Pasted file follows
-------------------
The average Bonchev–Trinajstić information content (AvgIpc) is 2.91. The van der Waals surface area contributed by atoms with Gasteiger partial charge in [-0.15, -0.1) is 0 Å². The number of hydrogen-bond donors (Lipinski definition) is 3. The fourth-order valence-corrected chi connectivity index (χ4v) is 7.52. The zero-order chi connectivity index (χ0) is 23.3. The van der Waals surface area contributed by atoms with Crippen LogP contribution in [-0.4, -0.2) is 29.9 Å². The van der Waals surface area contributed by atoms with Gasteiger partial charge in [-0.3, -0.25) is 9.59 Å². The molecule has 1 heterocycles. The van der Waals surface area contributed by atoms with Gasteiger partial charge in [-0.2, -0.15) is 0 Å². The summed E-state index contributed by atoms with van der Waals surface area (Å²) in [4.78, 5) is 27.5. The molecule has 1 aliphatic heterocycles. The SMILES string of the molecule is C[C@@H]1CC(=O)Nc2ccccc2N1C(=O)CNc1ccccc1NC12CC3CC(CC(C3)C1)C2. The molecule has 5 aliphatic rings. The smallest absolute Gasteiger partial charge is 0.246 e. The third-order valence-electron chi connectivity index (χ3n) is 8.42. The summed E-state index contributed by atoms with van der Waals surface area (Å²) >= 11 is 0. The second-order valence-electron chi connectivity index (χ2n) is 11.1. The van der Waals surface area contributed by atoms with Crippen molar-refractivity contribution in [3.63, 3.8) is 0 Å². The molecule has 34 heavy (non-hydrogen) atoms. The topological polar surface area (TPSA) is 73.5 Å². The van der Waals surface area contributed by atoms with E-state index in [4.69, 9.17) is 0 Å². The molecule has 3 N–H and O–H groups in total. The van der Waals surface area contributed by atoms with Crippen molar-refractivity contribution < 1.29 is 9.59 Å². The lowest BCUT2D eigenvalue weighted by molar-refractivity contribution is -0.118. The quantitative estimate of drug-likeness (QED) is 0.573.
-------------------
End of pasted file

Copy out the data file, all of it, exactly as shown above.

The average Bonchev–Trinajstić information content (AvgIpc) is 2.91. The van der Waals surface area contributed by atoms with Gasteiger partial charge in [-0.15, -0.1) is 0 Å². The number of hydrogen-bond donors (Lipinski definition) is 3. The fourth-order valence-corrected chi connectivity index (χ4v) is 7.52. The zero-order chi connectivity index (χ0) is 23.3. The van der Waals surface area contributed by atoms with Crippen LogP contribution in [-0.4, -0.2) is 29.9 Å². The van der Waals surface area contributed by atoms with Gasteiger partial charge in [-0.3, -0.25) is 9.59 Å². The molecule has 1 heterocycles. The van der Waals surface area contributed by atoms with Gasteiger partial charge in [-0.2, -0.15) is 0 Å². The summed E-state index contributed by atoms with van der Waals surface area (Å²) in [4.78, 5) is 27.5. The molecule has 1 aliphatic heterocycles. The SMILES string of the molecule is C[C@@H]1CC(=O)Nc2ccccc2N1C(=O)CNc1ccccc1NC12CC3CC(CC(C3)C1)C2. The molecule has 5 aliphatic rings. The smallest absolute Gasteiger partial charge is 0.246 e. The third-order valence-electron chi connectivity index (χ3n) is 8.42. The summed E-state index contributed by atoms with van der Waals surface area (Å²) >= 11 is 0. The second-order valence-electron chi connectivity index (χ2n) is 11.1. The van der Waals surface area contributed by atoms with Crippen molar-refractivity contribution in [3.63, 3.8) is 0 Å². The molecule has 34 heavy (non-hydrogen) atoms. The topological polar surface area (TPSA) is 73.5 Å². The van der Waals surface area contributed by atoms with E-state index in [4.69, 9.17) is 0 Å². The molecule has 3 N–H and O–H groups in total. The van der Waals surface area contributed by atoms with Crippen molar-refractivity contribution < 1.29 is 9.59 Å². The lowest BCUT2D eigenvalue weighted by molar-refractivity contribution is -0.118. The quantitative estimate of drug-likeness (QED) is 0.573.